As more and more people are talking about ways to cope with mental health, writing has become a popular option. This is not surprising since writing allows us to escape into our world, a world we can freely explore and control without fear.
My grandfather was shot when I was 15 years old.
It was a normal day at school. My physics teacher was droning on, and I was barely paying attention.
I couldn’t get rid of the feeling that something terrible was about to happen.
Then, my phone rang.
It was my mum. She never called while I was at school so I instantly knew something bad had happened.
With my heart pounding in my chest, I answered the phone. ‘Your grandpa was shot by some robbers,’ she said.
My whole world stopped. Everything that happened afterwards was a blur.
But I do remember two things: first, going to the hospital and seeing my grandpa lying in that bed, looking so small and vulnerable. Secondly, I remember that on that awful day, writing became my shelter from despair.
My grandfather survived, and so did my sanity. Despite the fact I’ve been writing since I can remember, it was only on that day I realised that writing is an excellent coping mechanism.
Journaling, for example, has become popular in the last few years because writing about what’s on our minds has been proven to relieve stress and anxiety.
Creative writing can also help our well-being. What’s more, whatever you’re dealing with can inspire you.
Acclaimed author J.K. Rowling was inspired by her depression to create the dementors for her Harry Potter Saga.
Sylvia Plath used her mental health issues to create Esther, the main character in her 1963 novel, The Bell Jar.
I learnt three lessons from my experience on that day.
Don’t Think. Just Write.
Do you have a piece of paper and a pen? Great. Oh, do you prefer typing on your laptop? Brilliant. Now you have everything you need to write.
Don’t overthink it. We all know first drafts are not the best. If we start writing with the idea that your draft has to be perfect from the beginning, our creativity dies.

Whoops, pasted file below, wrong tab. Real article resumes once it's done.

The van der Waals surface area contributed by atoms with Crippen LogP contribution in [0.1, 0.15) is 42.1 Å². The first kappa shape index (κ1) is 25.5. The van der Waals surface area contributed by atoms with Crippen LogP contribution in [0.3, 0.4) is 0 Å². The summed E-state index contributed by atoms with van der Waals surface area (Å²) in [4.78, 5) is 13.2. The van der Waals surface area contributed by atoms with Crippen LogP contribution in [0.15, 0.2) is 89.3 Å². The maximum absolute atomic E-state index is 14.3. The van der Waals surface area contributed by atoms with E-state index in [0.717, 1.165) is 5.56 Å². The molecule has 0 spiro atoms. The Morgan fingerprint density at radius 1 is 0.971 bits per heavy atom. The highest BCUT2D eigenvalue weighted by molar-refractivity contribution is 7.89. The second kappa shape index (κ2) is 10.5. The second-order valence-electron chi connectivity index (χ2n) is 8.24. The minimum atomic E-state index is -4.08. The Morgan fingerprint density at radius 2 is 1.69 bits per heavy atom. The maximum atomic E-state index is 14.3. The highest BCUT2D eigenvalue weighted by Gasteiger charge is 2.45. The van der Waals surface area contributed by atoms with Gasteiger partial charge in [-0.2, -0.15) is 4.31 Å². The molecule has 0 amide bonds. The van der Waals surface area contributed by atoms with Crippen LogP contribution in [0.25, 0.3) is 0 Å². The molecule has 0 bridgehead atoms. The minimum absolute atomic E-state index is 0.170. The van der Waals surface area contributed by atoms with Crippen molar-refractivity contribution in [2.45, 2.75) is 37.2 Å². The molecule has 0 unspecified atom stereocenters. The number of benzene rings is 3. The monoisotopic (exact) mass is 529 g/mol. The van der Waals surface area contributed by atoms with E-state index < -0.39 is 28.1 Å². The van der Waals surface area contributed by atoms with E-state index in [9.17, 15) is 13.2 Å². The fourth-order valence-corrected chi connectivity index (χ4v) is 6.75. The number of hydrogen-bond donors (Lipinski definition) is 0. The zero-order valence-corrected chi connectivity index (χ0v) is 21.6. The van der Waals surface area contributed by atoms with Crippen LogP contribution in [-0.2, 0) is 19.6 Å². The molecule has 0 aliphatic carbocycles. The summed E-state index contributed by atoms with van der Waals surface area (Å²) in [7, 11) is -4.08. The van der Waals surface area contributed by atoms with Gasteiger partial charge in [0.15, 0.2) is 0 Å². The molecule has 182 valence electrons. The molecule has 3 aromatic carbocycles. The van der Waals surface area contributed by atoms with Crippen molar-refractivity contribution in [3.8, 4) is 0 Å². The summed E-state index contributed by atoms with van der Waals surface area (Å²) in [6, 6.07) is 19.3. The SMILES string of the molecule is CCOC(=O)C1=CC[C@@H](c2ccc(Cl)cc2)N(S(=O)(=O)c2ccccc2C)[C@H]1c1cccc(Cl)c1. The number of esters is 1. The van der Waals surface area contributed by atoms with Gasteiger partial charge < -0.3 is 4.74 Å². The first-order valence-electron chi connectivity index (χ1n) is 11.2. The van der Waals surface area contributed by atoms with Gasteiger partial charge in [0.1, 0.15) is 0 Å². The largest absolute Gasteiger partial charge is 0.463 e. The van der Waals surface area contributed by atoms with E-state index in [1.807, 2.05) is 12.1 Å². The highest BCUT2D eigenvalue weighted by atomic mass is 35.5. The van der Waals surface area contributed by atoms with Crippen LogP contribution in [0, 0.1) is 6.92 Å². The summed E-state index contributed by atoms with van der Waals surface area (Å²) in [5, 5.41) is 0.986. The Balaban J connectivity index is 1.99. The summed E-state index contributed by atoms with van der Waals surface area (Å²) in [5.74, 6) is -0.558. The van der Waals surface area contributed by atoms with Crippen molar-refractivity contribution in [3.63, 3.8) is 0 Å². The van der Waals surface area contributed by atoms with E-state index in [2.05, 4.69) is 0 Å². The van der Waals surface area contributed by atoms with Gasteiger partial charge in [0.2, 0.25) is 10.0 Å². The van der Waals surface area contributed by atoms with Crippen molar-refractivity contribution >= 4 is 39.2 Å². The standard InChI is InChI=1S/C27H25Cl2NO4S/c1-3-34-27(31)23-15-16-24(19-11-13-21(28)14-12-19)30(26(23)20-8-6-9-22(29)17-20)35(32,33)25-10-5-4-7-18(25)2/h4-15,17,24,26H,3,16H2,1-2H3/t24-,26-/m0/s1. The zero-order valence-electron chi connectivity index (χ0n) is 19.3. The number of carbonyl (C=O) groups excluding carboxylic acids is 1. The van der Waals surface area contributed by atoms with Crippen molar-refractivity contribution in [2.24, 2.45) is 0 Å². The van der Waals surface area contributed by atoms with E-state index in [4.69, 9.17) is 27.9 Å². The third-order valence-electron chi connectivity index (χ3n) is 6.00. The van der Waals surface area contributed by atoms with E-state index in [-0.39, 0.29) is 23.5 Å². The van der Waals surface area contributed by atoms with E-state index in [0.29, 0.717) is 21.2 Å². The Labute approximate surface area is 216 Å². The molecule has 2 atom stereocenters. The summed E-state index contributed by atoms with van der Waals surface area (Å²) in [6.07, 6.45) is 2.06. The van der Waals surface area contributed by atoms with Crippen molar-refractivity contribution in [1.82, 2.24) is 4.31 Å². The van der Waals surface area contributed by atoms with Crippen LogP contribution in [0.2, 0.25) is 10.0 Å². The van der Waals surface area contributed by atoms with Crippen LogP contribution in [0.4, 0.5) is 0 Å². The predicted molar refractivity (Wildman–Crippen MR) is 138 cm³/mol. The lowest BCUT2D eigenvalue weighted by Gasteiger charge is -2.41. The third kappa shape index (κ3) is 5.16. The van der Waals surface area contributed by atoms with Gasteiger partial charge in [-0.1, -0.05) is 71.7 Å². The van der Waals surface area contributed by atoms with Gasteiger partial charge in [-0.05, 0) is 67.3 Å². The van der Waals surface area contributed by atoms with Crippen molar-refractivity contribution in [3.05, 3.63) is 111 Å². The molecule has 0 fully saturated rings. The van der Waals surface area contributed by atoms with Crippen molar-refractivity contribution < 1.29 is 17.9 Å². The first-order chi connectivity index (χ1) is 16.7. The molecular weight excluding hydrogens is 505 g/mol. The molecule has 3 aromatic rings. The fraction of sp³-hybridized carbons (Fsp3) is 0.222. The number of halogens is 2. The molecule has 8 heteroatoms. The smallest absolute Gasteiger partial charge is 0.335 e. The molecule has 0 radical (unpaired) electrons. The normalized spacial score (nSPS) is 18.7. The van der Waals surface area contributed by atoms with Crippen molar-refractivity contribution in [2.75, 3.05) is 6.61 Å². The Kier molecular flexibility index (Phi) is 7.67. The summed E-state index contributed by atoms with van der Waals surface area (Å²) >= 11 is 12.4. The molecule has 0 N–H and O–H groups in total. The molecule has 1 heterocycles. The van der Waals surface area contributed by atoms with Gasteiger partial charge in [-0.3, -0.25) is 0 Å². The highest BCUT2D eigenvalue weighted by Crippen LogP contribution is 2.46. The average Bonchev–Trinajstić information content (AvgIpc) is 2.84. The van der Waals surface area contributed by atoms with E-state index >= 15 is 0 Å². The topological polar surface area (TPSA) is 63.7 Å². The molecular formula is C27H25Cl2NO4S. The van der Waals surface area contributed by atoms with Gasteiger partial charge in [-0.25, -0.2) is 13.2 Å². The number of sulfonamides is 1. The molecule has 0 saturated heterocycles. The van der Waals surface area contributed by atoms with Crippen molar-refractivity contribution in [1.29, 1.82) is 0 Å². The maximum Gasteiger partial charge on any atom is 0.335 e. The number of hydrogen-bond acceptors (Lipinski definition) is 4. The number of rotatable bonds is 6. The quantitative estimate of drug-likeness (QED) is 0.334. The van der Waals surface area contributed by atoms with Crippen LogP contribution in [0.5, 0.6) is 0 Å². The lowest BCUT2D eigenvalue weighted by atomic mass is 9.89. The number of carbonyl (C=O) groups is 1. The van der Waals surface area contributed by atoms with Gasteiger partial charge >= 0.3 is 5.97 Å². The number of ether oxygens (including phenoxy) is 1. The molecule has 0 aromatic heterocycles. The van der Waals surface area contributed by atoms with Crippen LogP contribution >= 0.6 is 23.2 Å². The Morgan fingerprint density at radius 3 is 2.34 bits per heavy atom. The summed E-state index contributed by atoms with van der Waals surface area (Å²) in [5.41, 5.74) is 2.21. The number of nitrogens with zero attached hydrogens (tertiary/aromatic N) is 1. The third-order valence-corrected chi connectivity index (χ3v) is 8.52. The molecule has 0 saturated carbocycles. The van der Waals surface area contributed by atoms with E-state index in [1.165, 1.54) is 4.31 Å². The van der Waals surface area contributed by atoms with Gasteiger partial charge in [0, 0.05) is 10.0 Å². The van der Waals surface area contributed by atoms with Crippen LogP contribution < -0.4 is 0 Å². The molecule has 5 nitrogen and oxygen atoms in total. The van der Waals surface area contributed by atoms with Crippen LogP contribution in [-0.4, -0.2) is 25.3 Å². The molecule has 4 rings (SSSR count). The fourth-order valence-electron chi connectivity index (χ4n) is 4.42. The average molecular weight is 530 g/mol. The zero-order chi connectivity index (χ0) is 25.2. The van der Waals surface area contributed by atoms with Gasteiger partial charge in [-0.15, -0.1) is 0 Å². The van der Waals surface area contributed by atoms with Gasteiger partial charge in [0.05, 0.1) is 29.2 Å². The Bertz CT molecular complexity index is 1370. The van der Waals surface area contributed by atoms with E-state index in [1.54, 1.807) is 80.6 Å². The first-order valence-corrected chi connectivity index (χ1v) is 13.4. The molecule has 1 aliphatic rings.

In his book, On Writing: A Memoir of the Craft, Stephen King says, ‘The scariest moment is always just before you start.’ So just start writing.
It doesn’t matter if it’s bad or it doesn’t make any sense. Just let the words out.
Write Without Fear
In her book, Writing Down the Bones: Freeing the Writer Within, Natalie Goldberg says we should dive into what’s scary or naked if that comes up in our writing.
Maybe you are dealing with issues like depression or anxiety, and you create a character who is experiencing those same issues. Maybe it’s scary when the story becomes too personal. You are sharing a part of yourself for the whole world to see, and that can be frightening because you are exposing yourself.
But you don’t know who you could help with your authenticity, so don’t be scared to be raw and real with your words.
Have a Writing Routine
And don’t have one at the same time.
Confused? Ok, let me explain.
That day I felt my world was falling apart I NEEDED to write.
Don’t get me wrong; I’m all for having a daily writing routine, especially because it can be incredibly helpful if you haven’t written anything in a while or you are second-guessing yourself and your writing abilities.
But inspiration sometimes hits us when we least expect it, so do yourself a favour and carry a notepad with you everywhere.
Who knows? The next great literary work may come from it.
About the Author
Danni Perdomo is a UK-based writer with an overthinking problem that she (somehow) manages to use to her advantage to write articles. She loves to write about mental health, well-being, introversion, and personal development. When Danni is not writing, you can find her reading books in one sitting, listening to old school rock or baking too much for her own sanity.